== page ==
• All good points of course, probably myself & anonymous are influenced in opinion by it’s vertiginous nature. The mesh box bridges seem to be a standard from crossings at railway/ DLR stations. Something more imaginative, natural, and less ‘prison-industrial-complex’ would be preferable.

    • Mesh-based bridges are almost always super ugly and uninviting so this’ll fit right in with the local area!

      Seriously, this is not acceptable. Put some reinforced glass or transparent panelling along it.

      This sort of anti-design merely attracts antisocial behaviour by baking in ugliness and hostile design from the start.

    • I don’t mean to be gruesome but there are plenty of other ways in the area if someone is intent. Traffic is also often so slow below it would be a poor choice of spot.

      I just think it’s the cheap option. Sign it off asap for the lowest cost and forget the area and its users.

    • Yes, sure. I expect swapping out the steel mesh for clear polycarbonate panels would add significantly to the budget.

    • From the planning docs …

      “ Consultation and Engagement Undertaken
      The Order and the approved Design Principles which have substantially shaped the design presented in this application have been subject to four rounds of public consultation prior to their approval by the Secretary of State. These consultations were undertaken between 2012 and 2015, and conducted via web-based invitations for participation, a large number of local ‘roadshows’, and focused workshops with individual stakeholders. Matters of design were central to these consultations, and the project received almost 5,000 responses to the consultations which were considered and reported upon when finalising the details presented within the application for development consent”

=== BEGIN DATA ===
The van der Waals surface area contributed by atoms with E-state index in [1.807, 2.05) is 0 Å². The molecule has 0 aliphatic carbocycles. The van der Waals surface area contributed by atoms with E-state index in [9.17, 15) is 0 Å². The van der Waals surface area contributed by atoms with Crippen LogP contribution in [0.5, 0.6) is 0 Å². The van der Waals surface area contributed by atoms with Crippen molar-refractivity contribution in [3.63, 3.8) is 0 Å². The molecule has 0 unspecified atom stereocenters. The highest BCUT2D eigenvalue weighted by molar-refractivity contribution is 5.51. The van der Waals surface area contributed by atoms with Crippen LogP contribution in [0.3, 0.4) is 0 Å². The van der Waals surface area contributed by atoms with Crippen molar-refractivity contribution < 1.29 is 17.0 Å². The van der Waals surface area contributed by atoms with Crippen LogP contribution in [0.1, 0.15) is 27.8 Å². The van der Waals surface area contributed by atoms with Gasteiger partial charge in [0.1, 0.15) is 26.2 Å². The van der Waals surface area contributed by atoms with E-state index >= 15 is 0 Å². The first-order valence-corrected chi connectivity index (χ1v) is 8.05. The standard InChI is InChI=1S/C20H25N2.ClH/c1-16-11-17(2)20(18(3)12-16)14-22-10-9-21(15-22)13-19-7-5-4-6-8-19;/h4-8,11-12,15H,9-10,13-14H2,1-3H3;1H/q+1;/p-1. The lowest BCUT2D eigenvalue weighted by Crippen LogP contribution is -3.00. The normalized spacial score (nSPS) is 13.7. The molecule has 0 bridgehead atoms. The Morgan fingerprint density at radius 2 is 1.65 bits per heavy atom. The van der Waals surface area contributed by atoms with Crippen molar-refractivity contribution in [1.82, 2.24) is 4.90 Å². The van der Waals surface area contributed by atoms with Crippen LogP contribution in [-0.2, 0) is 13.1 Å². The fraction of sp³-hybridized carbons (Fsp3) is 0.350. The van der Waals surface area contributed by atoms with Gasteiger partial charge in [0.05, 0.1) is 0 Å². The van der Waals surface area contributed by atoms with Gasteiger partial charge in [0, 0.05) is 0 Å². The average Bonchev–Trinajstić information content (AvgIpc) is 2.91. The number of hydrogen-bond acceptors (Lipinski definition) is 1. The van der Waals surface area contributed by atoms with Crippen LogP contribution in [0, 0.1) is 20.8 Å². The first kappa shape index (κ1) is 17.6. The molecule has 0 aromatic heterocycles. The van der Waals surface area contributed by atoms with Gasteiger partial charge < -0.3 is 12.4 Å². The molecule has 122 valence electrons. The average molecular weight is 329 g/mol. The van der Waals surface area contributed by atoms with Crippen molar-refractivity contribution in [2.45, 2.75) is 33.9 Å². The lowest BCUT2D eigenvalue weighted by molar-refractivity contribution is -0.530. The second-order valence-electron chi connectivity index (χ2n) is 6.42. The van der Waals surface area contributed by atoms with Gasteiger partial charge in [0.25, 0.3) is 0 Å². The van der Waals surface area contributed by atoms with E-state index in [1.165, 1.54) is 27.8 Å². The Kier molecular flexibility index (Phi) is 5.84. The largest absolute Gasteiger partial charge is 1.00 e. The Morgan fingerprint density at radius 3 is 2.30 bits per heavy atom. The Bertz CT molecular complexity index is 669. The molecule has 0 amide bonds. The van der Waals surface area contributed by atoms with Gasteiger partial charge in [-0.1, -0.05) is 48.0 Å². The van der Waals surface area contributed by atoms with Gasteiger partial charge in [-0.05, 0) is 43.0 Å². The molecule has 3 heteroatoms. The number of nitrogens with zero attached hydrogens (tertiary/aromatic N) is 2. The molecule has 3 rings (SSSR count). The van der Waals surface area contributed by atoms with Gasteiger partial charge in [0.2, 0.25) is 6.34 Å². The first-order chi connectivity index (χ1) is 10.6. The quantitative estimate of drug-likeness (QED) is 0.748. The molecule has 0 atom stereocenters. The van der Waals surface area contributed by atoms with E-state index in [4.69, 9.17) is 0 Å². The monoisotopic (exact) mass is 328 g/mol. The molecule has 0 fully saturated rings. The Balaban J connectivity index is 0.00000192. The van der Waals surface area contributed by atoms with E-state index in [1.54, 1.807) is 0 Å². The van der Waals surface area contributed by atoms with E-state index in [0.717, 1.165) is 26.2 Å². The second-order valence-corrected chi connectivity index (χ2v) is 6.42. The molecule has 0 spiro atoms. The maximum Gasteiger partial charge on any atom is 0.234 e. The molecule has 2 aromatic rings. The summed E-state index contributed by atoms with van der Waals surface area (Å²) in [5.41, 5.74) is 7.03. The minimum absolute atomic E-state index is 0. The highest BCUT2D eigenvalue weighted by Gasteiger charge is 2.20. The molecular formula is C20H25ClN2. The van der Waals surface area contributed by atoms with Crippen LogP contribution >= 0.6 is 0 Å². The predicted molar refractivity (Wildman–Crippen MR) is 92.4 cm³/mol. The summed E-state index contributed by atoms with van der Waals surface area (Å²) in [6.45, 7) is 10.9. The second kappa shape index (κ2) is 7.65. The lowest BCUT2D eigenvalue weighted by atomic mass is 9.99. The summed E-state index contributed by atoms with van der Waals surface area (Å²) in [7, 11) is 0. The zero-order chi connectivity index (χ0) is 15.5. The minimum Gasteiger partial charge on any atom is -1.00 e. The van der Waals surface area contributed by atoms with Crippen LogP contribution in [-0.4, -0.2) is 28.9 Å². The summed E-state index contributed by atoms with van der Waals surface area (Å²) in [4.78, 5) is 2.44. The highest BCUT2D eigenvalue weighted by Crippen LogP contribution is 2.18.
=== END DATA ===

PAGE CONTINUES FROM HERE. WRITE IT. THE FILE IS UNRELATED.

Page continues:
= !?!

      Stakeholders overwhelmingly expressed their preference for a prison-complex/ internment camp style design it seems …

    • Oh yes …

      The point I was making about that wasn’t that this bridge specifically would be a magnet for anything of that nature, more that it may be the case that these kind of footbridges are by default designed in this way now due to ‘safety concerns’ and whoever builds them not wanting to be ‘liable’. That Len Blavatnik tower at Tate Modern surely could of benefitted from a higher plexiglass barrier around the edges. I’ve been up there a few times and it’s terrifying.